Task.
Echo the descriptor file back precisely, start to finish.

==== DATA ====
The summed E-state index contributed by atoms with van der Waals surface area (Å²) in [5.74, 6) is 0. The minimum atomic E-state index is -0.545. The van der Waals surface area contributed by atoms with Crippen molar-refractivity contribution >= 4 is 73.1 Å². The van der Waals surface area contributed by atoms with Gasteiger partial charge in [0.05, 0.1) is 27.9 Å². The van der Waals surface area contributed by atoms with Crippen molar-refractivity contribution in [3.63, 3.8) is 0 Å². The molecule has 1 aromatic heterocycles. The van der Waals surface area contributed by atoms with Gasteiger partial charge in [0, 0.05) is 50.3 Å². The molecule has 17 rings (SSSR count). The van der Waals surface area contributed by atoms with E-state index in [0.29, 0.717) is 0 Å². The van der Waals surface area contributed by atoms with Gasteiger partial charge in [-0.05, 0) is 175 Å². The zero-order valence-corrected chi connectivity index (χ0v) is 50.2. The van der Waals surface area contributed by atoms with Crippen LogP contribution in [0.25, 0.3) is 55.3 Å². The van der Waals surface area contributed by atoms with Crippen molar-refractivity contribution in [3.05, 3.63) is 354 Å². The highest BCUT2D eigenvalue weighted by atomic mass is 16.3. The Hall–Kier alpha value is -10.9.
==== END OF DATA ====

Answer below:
The summed E-state index contributed by atoms with van der Waals surface area (Å²) in [5.74, 6) is 0. The minimum atomic E-state index is -0.545. The van der Waals surface area contributed by atoms with Crippen molar-refractivity contribution >= 4 is 73.1 Å². The van der Waals surface area contributed by atoms with Gasteiger partial charge in [0.05, 0.1) is 27.9 Å². The van der Waals surface area contributed by atoms with Crippen molar-refractivity contribution in [3.63, 3.8) is 0 Å². The molecule has 1 aromatic heterocycles. The van der Waals surface area contributed by atoms with Gasteiger partial charge in [0, 0.05) is 50.3 Å². The molecule has 17 rings (SSSR count). The van der Waals surface area contributed by atoms with E-state index in [0.29, 0.717) is 0 Å². The van der Waals surface area contributed by atoms with Gasteiger partial charge in [-0.05, 0) is 175 Å². The zero-order valence-corrected chi connectivity index (χ0v) is 50.2. The van der Waals surface area contributed by atoms with Crippen LogP contribution in [0.25, 0.3) is 55.3 Å². The van der Waals surface area contributed by atoms with Crippen molar-refractivity contribution in [3.05, 3.63) is 354 Å². The highest BCUT2D eigenvalue weighted by atomic mass is 16.3. The Hall–Kier alpha value is -10.9.